Our Identity is What Makes Us Vulnerable

I see what makes us fragile as I watch the men in my life battle to hold onto these ideas they have of themselves.  There’s a reason it’s so common for men to soften as they get older, when they see the needlessness of gripping so tightly to what they thought they had to be.  When we have an idea of who we are, when there is a ‘box of identity’ around us, the boundaries of right and wrong, and how we should behave become our points of weakness, fragility.  When we have a black and white view of who we are, we have not  accounted for all possible variables.  No one can know how they would react or respond in any possible situation.  The more narrow our view of ourselves — the stricter our vision is — the more of reality we will have to reject over the course of our lives as our vision and idea of ourselves becomes threatened.  If you want to spend your life fighting, define who you are and believe in your own definition.

To truly be unshakeable, one must let their idea of themselves go, one must allow for the scenario that there is no such thing as You, as I.  Everything is always in process, becoming one thing from something else — even though you were still you at 3, at 19, at 45, You are not stagnant.  It’s futile to try to hold onto an idea of ourselves and call it The Truth.  As long as we are remaining open, letting emotions and discomfort pass through us, we are being altered.  When we stop allowing that (free movement of internal experiences) — when we get blocked, shut down, stop time and experience from changing us, that is when we draw lines around ourselves, believing that we are something concrete.  That NOW and NOW we are something, that HERE and HERE I exist.  There is freedom in letting go of who you believe yourself to be.  

This is the point that is always hardest for me in meditation.  The holding on, the believing that “I” need to be in control here, that “I” need to make something happen here; instead of realizing that in meditation, the “I” is the part standing in the way of something truly happening.  What my biggest measurable accomplishments have taught me is that as long as I believe that I am in control of something, nothing greater than my control can happen.  As long as I am holding tightly to the reigns of my experience, then my imagination is as far as I can go (and the bounds of my imagination are pretty limited as far as imaginations are concerned as well as as far as possibilities are concerned).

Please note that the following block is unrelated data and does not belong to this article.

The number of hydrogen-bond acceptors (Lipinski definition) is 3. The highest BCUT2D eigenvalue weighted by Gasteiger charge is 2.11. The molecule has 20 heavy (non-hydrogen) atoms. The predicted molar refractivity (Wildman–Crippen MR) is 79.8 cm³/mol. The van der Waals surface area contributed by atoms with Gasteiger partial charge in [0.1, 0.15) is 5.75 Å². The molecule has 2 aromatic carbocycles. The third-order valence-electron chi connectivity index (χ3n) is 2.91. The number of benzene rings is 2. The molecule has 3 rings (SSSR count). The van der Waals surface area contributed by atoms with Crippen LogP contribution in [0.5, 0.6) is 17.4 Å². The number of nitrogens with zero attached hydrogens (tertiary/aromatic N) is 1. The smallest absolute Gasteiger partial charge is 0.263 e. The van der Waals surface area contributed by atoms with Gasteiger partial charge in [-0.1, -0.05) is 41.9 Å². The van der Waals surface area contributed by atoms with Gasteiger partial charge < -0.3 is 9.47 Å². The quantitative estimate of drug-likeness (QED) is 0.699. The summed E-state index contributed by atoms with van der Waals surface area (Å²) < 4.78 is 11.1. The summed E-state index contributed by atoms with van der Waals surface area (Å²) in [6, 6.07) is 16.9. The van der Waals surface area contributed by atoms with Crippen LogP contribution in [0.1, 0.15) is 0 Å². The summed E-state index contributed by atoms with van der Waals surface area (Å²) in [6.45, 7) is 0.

Freedom is found in the dismantling, the letting go, the seeing that the box was never really there, we just all agreed to pretend that it was (like we do with the economy or time).  You can make anything seem real if you get enough people to agree on its existence.  But there is a truth that exists whether anyone is willing to acknowledge it or not, there is space that is available to us regardless of how firmly we believe ourselves to be trapped.  There is expansion as soon as the belief that the box is necessary is let go of.  When it happens, it feels a little like, “Oh                  .”

Published by Pam Stewart

I am a writer living in Victoria, BC, Canada. I got my start in spoken word and am now a frequent contributor to Elephant Journal. My writing is the result of a deep dive into the world of self-help. I don't profess to know how others should do it, but am interested in having the conversation. I think there is real value in revealing our blindspots, our vulnerabilities and our fears; which is what I am trying to do through my essays on mindfulness, self-exploration, and living honestly. I have found God through writing, which is to say, I have found myself through writing. My book, I Really Thought It Would Be Easier Than This, is available now.

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